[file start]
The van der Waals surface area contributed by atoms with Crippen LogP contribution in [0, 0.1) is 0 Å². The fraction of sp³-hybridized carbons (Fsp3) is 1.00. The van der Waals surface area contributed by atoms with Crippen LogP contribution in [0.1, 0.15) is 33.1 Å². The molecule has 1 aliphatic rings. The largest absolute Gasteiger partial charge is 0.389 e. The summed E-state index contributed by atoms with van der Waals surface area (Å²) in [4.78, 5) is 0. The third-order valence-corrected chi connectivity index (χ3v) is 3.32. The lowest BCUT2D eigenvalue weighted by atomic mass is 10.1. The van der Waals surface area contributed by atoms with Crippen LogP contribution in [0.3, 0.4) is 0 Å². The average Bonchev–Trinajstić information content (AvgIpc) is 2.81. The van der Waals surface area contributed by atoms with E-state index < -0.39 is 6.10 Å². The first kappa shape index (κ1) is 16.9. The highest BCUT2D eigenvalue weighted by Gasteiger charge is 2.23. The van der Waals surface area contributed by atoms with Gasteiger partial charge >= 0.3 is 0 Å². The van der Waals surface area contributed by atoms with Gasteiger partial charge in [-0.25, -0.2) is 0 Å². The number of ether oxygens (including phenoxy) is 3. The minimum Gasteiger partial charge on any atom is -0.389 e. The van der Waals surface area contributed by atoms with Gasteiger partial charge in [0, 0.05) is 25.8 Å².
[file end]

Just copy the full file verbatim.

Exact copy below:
The van der Waals surface area contributed by atoms with Crippen LogP contribution in [0, 0.1) is 0 Å². The fraction of sp³-hybridized carbons (Fsp3) is 1.00. The van der Waals surface area contributed by atoms with Crippen LogP contribution in [0.1, 0.15) is 33.1 Å². The molecule has 1 aliphatic rings. The largest absolute Gasteiger partial charge is 0.389 e. The summed E-state index contributed by atoms with van der Waals surface area (Å²) in [4.78, 5) is 0. The third-order valence-corrected chi connectivity index (χ3v) is 3.32. The lowest BCUT2D eigenvalue weighted by atomic mass is 10.1. The van der Waals surface area contributed by atoms with Crippen LogP contribution in [0.3, 0.4) is 0 Å². The average Bonchev–Trinajstić information content (AvgIpc) is 2.81. The van der Waals surface area contributed by atoms with E-state index < -0.39 is 6.10 Å². The first kappa shape index (κ1) is 16.9. The highest BCUT2D eigenvalue weighted by Gasteiger charge is 2.23. The van der Waals surface area contributed by atoms with Gasteiger partial charge >= 0.3 is 0 Å². The van der Waals surface area contributed by atoms with Gasteiger partial charge in [-0.25, -0.2) is 0 Å². The number of ether oxygens (including phenoxy) is 3. The minimum Gasteiger partial charge on any atom is -0.389 e. The van der Waals surface area contributed by atoms with Gasteiger partial charge in [0, 0.05) is 25.8 Å².